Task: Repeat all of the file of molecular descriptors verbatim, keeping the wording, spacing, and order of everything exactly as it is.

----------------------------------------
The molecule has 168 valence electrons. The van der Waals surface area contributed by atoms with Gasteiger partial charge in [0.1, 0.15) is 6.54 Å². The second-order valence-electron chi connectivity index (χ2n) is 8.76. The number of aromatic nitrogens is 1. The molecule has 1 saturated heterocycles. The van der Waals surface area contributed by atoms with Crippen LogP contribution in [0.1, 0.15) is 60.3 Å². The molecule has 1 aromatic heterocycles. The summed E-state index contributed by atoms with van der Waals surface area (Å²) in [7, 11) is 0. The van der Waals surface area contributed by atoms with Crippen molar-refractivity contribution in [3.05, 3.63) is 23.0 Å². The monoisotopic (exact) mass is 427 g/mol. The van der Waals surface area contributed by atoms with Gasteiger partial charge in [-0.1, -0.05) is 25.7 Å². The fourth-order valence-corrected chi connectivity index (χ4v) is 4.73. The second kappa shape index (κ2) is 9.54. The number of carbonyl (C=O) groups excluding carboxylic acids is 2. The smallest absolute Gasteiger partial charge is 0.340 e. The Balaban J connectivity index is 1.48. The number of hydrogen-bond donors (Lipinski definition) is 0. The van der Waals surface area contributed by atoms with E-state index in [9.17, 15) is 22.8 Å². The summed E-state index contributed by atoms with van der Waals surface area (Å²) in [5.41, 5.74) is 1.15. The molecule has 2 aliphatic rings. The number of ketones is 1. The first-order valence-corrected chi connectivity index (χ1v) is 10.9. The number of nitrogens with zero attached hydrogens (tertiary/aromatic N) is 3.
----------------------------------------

The molecule has 168 valence electrons. The van der Waals surface area contributed by atoms with Gasteiger partial charge in [0.1, 0.15) is 6.54 Å². The second-order valence-electron chi connectivity index (χ2n) is 8.76. The number of aromatic nitrogens is 1. The molecule has 1 saturated heterocycles. The van der Waals surface area contributed by atoms with Crippen LogP contribution in [0.1, 0.15) is 60.3 Å². The molecule has 1 aromatic heterocycles. The summed E-state index contributed by atoms with van der Waals surface area (Å²) in [7, 11) is 0. The van der Waals surface area contributed by atoms with Crippen molar-refractivity contribution in [3.05, 3.63) is 23.0 Å². The monoisotopic (exact) mass is 427 g/mol. The van der Waals surface area contributed by atoms with Gasteiger partial charge in [-0.1, -0.05) is 25.7 Å². The fourth-order valence-corrected chi connectivity index (χ4v) is 4.73. The second kappa shape index (κ2) is 9.54. The number of carbonyl (C=O) groups excluding carboxylic acids is 2. The smallest absolute Gasteiger partial charge is 0.340 e. The Balaban J connectivity index is 1.48. The number of hydrogen-bond donors (Lipinski definition) is 0. The van der Waals surface area contributed by atoms with E-state index in [9.17, 15) is 22.8 Å². The summed E-state index contributed by atoms with van der Waals surface area (Å²) in [5.41, 5.74) is 1.15. The molecule has 2 aliphatic rings. The number of ketones is 1. The first-order valence-corrected chi connectivity index (χ1v) is 10.9. The number of nitrogens with zero attached hydrogens (tertiary/aromatic N) is 3.